Thanks to ranked-choice voting, expect a spike in spoiled ballots


Advocates of ranked-choice voting (RCV) commonly claim that their preferred method of deciding elections boosts civic engagement, channels the true will of the people and strengthens our democracy.

But for all the empty rhetoric, RCV may actually have significant voter-suppression effects. A study from Stanford University found that voter turnout in mayoral elections declined relative to plurality elections after RCV was implemented, though the result was not statistically significant.

Even more concerning, a great deal of evidence suggests that the number of spoiled ballots in RCV elections is substantial.

During municipal RCV elections in Minneapolis, MN, in 2009, “10.5 percent of the votes cast…were spoiled ballots or contained voter errors. And a higher incidence of spoiled ballots and voter error occurred in low-income, high-minority population areas, not affluent, predominantly white voting precincts.”

For comparison, generally about 1 percent of votes cast in plurality elections are invalid. In Minneapolis’ RCV elections in 2013, the trend held — researchers observed a higher rate of spoiled ballots in low-income wards than in more affluent ones.

In 2004, a similar percentage (9.7 percent) of ballots were invalidated in San Francisco’s municipal RCV elections. When political scientists at UC Berkeley reviewed the election results, they detected a higher rate of spoiled ballots in districts with more racial minorities, senior citizens, immigrants, and low-income residents.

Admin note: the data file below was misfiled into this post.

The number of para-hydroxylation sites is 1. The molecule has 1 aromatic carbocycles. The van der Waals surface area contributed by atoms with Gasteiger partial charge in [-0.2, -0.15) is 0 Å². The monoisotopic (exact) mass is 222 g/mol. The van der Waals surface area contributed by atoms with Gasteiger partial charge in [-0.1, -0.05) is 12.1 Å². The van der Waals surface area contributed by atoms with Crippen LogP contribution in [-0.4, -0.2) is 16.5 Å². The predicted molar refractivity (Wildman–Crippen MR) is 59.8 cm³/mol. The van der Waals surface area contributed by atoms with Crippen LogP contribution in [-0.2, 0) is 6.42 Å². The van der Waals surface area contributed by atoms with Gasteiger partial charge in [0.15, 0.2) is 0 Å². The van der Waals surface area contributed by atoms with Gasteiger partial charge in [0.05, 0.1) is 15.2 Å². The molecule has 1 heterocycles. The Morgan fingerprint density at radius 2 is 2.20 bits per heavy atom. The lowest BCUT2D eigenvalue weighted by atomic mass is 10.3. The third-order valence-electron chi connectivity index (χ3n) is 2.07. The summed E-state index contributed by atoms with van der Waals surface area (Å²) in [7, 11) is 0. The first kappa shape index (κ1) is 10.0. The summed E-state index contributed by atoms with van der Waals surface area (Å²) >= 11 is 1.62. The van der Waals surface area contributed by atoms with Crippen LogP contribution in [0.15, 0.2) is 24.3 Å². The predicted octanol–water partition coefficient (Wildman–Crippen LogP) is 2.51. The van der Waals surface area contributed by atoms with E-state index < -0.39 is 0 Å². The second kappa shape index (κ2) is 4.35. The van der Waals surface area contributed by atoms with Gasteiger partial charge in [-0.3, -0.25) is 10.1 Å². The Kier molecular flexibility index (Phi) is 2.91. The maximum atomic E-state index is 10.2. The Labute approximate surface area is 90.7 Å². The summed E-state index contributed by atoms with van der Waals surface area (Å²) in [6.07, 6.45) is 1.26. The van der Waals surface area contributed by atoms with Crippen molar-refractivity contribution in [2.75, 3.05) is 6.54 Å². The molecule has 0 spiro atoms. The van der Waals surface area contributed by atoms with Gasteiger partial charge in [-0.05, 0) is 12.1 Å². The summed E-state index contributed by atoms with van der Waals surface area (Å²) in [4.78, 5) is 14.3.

After Aspen, CO, adopted RCV for its mayoral election in 2009, the City Clerk revealed that there had been 168 spoiled ballots; two is typical.

Similar examples abound. Seemingly every jurisdiction in the United States that has adopted RCV has seen huge spikes in spoiled ballots, particularly in disadvantaged areas. A rough estimate, based on data from Minneapolis and San Francisco, is that nearly 6,500 Mainers may have their ballots invalidated in next month’s election.

Why? The obvious answer is that filling out an RCV ballot can seem more like solving a brain teaser than participating in an election. Despite the efforts of the Secretary of State’s office to educate the public, RCV remains a mysterious and confusing process for many Maine voters. No wonder it takes 19 pages to describe how it all works.

The voter-suppression caused by RCV is particularly ironic in light of the fact that many RCV advocates vilify supporters of voter ID requirements for allegedly trying to disenfranchise minority voters.

We should all want fair elections with broad participation. The best place to start to achieve that objective is to end RCV before it does too much damage to our state.


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